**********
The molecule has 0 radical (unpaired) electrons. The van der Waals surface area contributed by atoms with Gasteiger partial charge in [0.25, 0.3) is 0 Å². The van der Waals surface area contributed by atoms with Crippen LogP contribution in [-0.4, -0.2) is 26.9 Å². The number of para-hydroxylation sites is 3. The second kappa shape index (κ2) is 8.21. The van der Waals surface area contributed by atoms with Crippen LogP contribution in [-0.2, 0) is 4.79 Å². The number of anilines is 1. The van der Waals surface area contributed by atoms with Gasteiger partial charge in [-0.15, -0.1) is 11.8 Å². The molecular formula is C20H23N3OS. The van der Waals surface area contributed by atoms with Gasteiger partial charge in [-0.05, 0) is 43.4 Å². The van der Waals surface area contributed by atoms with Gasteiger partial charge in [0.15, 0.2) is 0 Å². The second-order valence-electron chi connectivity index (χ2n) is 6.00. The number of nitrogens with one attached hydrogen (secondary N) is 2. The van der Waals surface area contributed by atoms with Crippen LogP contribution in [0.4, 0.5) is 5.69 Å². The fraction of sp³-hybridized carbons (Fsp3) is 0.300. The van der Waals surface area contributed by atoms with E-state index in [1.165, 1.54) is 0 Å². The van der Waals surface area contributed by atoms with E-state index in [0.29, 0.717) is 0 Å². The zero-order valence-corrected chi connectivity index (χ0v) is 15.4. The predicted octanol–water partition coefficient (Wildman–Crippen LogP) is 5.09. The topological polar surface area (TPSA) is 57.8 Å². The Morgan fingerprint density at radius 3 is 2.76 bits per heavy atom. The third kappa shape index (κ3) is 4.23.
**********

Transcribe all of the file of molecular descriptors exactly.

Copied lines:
The molecule has 0 radical (unpaired) electrons. The van der Waals surface area contributed by atoms with Gasteiger partial charge in [0.25, 0.3) is 0 Å². The van der Waals surface area contributed by atoms with Crippen LogP contribution in [-0.4, -0.2) is 26.9 Å². The number of para-hydroxylation sites is 3. The second kappa shape index (κ2) is 8.21. The van der Waals surface area contributed by atoms with Crippen LogP contribution in [-0.2, 0) is 4.79 Å². The number of anilines is 1. The van der Waals surface area contributed by atoms with Gasteiger partial charge in [-0.15, -0.1) is 11.8 Å². The molecular formula is C20H23N3OS. The van der Waals surface area contributed by atoms with Gasteiger partial charge in [-0.05, 0) is 43.4 Å². The van der Waals surface area contributed by atoms with Gasteiger partial charge in [0.15, 0.2) is 0 Å². The second-order valence-electron chi connectivity index (χ2n) is 6.00. The number of nitrogens with one attached hydrogen (secondary N) is 2. The van der Waals surface area contributed by atoms with Crippen LogP contribution in [0.4, 0.5) is 5.69 Å². The fraction of sp³-hybridized carbons (Fsp3) is 0.300. The van der Waals surface area contributed by atoms with E-state index in [1.165, 1.54) is 0 Å². The van der Waals surface area contributed by atoms with E-state index in [0.29, 0.717) is 0 Å². The zero-order valence-corrected chi connectivity index (χ0v) is 15.4. The predicted octanol–water partition coefficient (Wildman–Crippen LogP) is 5.09. The topological polar surface area (TPSA) is 57.8 Å². The Morgan fingerprint density at radius 3 is 2.76 bits per heavy atom. The third kappa shape index (κ3) is 4.23.